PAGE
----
China’s influence in Africa: forging a mutually beneficial future

China’s influence in Africa: forging a mutually beneficial future

It is important that Chinese investment recognize Africa’s quest for an equitable international partnership that allows the continent to determine its own development while working towards common global goals: sustainable development, mutual prosperity and respect.”

By Sunaina Budathoki

The continent otherwise identified as beset with AIDS, rampant poverty and civil wars has manifested itself as the continent of hope, paving the way for the narrative of an Africa rising. Between 2001 and 2010, six of the world’s fastest growing economies were in Africa. According to the World Bank forecasts, there is an estimated growth of 3.2% for 2018, an increase from 2.4% in 2017.  Furthermore, six of the world’s ten fastest growing economies this year are in Africa: Ghana, Ethiopia, Côte d’Ivoire, Djibouti, Senegal and Tanzania. Could Africa secure such unprecedented growth without China’s investment? China is now Africa’s largest trading partner. Despite long-held notions of Africa as mired in political and security risks and thus unsuitable for investments, between 2009 and 2012, China’s direct investment in Africa rose from US$ 1.44 billion to US$ 2.52 billion. Additionally, China’s accumulative direct investment in the continent rose from US$ 9.33 billion to US$ 21.23 billion between 2009-2012. However, its growing activities and expanding influence are not without criticism from the West and African civil society: its policy of non-interference has been regarded as failing to promote good governance and human rights. Furthermore, it has been deemed as a strategy towards imposing neo-colonialism in Africa. Will foreign direct investment exploit the continent as has been pronounced by critiques of China’s involvement or will it work in the favour of a prosperous Africa?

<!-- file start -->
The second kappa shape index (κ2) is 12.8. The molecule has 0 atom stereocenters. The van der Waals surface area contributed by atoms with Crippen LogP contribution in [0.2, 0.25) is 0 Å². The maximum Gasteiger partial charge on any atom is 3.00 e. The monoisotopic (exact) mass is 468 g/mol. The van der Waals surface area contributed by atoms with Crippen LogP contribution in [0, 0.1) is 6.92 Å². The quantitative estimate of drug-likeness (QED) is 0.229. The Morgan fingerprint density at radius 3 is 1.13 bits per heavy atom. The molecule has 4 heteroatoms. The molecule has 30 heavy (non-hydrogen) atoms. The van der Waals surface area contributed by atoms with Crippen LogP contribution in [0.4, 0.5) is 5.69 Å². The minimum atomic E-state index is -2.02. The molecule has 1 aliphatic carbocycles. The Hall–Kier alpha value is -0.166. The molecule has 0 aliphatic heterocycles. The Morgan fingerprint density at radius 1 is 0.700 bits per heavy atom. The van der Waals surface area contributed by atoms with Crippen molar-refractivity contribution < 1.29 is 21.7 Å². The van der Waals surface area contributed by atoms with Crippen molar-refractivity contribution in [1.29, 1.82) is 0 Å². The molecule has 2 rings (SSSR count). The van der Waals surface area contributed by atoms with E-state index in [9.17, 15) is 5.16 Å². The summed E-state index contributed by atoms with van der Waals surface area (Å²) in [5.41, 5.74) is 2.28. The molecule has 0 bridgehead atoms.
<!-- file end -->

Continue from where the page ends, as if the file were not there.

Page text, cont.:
It is imperative to note that Chinese actors in Africa range from state agencies, state-owned enterprises (central and provincial government owned) as well as private economic actors, including corporations as well as individuals [1].  The government of China is not able to retain control of all activities deemed ‘Chinese.’ Therefore, the risk of failing to make a clear distinction between the various actors makes it challenging to identify multiple interests, structures and outlooks that form the China-Africa relation. With an increasing engagement with Africa, on parts of both the Chinese government and private enterprises, tensions and difference in priorities amongst multifaceted Chinese actors are on the rise [2].